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Metals industry jobs up, but pace slows

Keywords: Tags  metals industry employment, unemployment rate, manufacturing, transportation, motor vehicles, machinery, mining

CHICAGO — Primary metal producers and fabricators both registered employment gains in March compared with the previous month, but results were mixed in a year-on-year comparison.

Producers employed 397,500 people during the month (not seasonally adjusted), adding 2,600 jobs vs. February by shedding 2,400 positions compared with March 2012. Meanwhile, fabricated metal product companies—employing nearly 1.43 million workers in March—added 6,200 jobs month on month and 33,900 positions year on year, according to a Bureau of Labor Statistics report that pegged the unemployment rate at 7.6 percent in March vs. 7.7 percent in February.

One of the bright spots was machinery manufacturing, which added 5,600 jobs in March vs. February. The mining sector outside of oil and gas added 2,500 jobs, and manufacturers of motor vehicles and parts added 4,500 jobs in the same comparison.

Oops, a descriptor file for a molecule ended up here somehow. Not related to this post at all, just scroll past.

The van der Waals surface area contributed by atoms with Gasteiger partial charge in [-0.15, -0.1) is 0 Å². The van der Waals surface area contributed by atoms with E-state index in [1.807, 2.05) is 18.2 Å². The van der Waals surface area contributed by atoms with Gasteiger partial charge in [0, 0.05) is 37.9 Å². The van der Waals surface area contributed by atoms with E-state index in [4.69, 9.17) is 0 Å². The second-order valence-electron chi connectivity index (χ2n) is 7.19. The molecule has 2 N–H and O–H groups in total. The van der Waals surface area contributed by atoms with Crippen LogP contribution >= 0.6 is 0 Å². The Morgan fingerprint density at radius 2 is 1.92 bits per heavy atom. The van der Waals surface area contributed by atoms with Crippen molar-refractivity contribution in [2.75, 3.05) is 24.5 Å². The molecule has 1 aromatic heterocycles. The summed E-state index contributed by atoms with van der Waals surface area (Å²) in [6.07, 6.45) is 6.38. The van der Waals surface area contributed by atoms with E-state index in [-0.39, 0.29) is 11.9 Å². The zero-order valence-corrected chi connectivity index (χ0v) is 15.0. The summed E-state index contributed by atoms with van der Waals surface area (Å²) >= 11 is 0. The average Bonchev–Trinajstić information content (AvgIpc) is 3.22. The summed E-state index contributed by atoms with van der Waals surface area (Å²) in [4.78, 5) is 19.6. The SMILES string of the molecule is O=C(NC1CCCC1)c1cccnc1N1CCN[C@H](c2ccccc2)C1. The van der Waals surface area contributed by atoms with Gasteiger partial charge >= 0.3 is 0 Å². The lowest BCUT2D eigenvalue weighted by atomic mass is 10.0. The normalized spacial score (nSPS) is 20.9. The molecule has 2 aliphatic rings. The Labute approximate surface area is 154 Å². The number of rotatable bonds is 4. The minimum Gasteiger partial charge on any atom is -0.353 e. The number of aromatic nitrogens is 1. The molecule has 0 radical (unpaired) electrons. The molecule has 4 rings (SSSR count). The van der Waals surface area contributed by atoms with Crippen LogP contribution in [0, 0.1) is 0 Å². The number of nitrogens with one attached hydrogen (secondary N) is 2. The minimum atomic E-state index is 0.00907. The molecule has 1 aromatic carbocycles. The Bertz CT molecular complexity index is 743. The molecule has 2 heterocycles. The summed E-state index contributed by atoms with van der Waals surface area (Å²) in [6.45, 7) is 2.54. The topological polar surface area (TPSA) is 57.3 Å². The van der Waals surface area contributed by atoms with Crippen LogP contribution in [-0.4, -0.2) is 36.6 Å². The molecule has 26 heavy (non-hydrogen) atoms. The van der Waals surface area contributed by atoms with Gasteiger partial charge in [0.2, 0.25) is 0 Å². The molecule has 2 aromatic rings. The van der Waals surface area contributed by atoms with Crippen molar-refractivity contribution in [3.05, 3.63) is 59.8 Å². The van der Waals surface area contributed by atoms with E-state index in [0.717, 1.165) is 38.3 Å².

The transportation and logistics sector was more muted in March. Waterborne transportation service providers added 800 jobs, the trucking sector added 300 jobs and rail business added 100 jobs compared with February.

Nonfarm payrolls rose by 88,000 in March, seasonally adjusted.

"This is a disappointing report, much worse than expected, which will dash hopes that the economy had reached a sustained 200,000-plus monthly job creation rate," according to Nigel Gault, chief U.S. economist at IHS Global Insight Inc., Lexington, Mass.

"There were disappointments almost across the board, especially in manufacturing. It is hard to blame the sequester for (that)," he said.

The results "will fan fears that we will once again see a slowdown in job creation after a strong start to the year, as in 2011 and 2012. The three-month moving average of job creation has now dropped to just 168,000—it had previously been running above 200,000," Gault said. "With the impact of the sequester yet to be felt, hopes that the economy could sustain a 200,000-plus monthly job creation rate will have to be deferred until 2014."

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